Serious delinquencies among alternative-A loans packaged into residential mortgage-backed securities dropped for the first time in four years, "which may be a signal that RMBS performance is beginning to turn the corner," Fitch Inc. said Monday.

Alt-A delinquencies dropped to 34.1% in April from 34.4% in March, the first month-over-month decline since April 2006. A year earlier, delinquencies were 27.4%.

Fitch credited higher cure rates, an increased volume of loan modifications, and better liquidation and roll rates.

"The next few months will be a better indicator of whether we're witnessing the beginnings of a legitimate turnaround or a short-term seasonal effect of tax refunds," said Fitch Managing Director Vincent Barberio.

Alt-A loans were typically given to prime-rated borrowers who generally chose not to document assets and/or income. Fitch also said subprime delinquencies dropped for the second straight month, to 45.2%, from 46.3% in March. A year earlier the delinquency rate was 40.1%.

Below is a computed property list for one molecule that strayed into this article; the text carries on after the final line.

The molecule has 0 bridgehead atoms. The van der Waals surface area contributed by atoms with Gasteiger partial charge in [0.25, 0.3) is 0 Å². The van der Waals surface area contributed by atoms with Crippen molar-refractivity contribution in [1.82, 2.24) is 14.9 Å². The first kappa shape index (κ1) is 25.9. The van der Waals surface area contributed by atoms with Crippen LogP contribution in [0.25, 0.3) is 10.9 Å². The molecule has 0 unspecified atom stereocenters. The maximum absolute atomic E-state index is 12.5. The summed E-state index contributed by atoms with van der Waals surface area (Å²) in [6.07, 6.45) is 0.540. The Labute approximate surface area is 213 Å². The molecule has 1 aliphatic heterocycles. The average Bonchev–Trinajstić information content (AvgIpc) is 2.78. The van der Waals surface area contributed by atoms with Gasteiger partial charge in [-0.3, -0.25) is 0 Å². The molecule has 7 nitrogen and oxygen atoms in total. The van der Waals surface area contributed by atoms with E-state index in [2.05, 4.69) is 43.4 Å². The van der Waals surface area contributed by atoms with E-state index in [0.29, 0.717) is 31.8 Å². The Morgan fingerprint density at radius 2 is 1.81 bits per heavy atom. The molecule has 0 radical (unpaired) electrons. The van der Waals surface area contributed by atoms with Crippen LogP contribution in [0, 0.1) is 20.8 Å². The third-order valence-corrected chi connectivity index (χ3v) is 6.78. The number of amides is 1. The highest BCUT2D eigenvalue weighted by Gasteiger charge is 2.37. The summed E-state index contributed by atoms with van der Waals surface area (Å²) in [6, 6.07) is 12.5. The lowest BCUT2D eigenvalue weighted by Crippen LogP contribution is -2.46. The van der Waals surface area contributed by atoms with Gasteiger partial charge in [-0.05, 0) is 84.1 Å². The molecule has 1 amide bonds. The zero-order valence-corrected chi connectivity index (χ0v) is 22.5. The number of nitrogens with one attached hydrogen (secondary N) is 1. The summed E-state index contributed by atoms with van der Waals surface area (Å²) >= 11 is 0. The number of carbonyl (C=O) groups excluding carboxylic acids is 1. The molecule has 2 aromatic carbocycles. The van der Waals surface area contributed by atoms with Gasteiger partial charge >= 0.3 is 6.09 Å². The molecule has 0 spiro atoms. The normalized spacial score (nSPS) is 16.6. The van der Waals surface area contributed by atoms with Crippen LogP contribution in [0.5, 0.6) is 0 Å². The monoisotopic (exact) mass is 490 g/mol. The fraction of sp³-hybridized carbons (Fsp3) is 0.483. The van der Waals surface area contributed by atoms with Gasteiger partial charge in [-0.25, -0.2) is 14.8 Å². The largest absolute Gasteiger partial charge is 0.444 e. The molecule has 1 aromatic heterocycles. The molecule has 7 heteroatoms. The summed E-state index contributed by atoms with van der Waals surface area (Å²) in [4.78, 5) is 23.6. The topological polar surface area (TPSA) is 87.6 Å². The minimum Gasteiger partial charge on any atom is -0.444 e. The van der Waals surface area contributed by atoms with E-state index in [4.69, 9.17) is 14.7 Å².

The rating agency cautioned that despite the improved performance, about 8% of current alt-A loans and 35% of subprime loans are modified and "have a substantial risk of redefault."

In the past several years borrowers kept falling behind on their mortgages even with the new terms of restructured loans.

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